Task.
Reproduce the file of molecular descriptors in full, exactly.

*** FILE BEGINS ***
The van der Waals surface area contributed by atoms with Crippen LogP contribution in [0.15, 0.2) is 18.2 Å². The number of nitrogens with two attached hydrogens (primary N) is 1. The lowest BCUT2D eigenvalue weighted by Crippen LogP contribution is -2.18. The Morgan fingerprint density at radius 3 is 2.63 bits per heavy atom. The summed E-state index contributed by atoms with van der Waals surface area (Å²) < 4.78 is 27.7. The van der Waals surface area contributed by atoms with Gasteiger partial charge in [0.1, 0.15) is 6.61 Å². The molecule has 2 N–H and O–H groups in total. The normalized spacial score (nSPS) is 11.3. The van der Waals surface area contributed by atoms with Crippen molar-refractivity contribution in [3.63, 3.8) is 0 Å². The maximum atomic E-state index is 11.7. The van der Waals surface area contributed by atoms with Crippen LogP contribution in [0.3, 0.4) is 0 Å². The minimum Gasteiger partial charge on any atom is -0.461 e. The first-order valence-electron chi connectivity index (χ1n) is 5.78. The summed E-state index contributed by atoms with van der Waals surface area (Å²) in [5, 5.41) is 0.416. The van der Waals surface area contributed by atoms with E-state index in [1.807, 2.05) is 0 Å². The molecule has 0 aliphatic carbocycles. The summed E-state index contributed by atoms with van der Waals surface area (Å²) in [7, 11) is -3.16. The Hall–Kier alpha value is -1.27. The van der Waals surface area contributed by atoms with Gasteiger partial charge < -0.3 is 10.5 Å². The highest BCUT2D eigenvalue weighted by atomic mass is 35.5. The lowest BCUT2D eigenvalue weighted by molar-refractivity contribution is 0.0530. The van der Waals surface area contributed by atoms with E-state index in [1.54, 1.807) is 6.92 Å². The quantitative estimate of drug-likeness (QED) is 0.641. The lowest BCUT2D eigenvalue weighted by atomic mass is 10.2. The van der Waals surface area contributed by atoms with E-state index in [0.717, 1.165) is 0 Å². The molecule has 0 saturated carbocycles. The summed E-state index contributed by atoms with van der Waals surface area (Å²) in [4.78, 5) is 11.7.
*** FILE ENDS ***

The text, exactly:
The van der Waals surface area contributed by atoms with Crippen LogP contribution in [0.15, 0.2) is 18.2 Å². The number of nitrogens with two attached hydrogens (primary N) is 1. The lowest BCUT2D eigenvalue weighted by Crippen LogP contribution is -2.18. The Morgan fingerprint density at radius 3 is 2.63 bits per heavy atom. The summed E-state index contributed by atoms with van der Waals surface area (Å²) < 4.78 is 27.7. The van der Waals surface area contributed by atoms with Gasteiger partial charge in [0.1, 0.15) is 6.61 Å². The molecule has 2 N–H and O–H groups in total. The normalized spacial score (nSPS) is 11.3. The van der Waals surface area contributed by atoms with Crippen molar-refractivity contribution in [3.63, 3.8) is 0 Å². The maximum atomic E-state index is 11.7. The van der Waals surface area contributed by atoms with Crippen LogP contribution in [0.3, 0.4) is 0 Å². The minimum Gasteiger partial charge on any atom is -0.461 e. The first-order valence-electron chi connectivity index (χ1n) is 5.78. The summed E-state index contributed by atoms with van der Waals surface area (Å²) in [5, 5.41) is 0.416. The van der Waals surface area contributed by atoms with E-state index in [1.807, 2.05) is 0 Å². The molecule has 0 aliphatic carbocycles. The summed E-state index contributed by atoms with van der Waals surface area (Å²) in [7, 11) is -3.16. The Hall–Kier alpha value is -1.27. The van der Waals surface area contributed by atoms with Gasteiger partial charge < -0.3 is 10.5 Å². The highest BCUT2D eigenvalue weighted by atomic mass is 35.5. The lowest BCUT2D eigenvalue weighted by molar-refractivity contribution is 0.0530. The van der Waals surface area contributed by atoms with E-state index in [1.54, 1.807) is 6.92 Å². The quantitative estimate of drug-likeness (QED) is 0.641. The lowest BCUT2D eigenvalue weighted by atomic mass is 10.2. The van der Waals surface area contributed by atoms with E-state index in [0.717, 1.165) is 0 Å². The molecule has 0 saturated carbocycles. The summed E-state index contributed by atoms with van der Waals surface area (Å²) in [4.78, 5) is 11.7.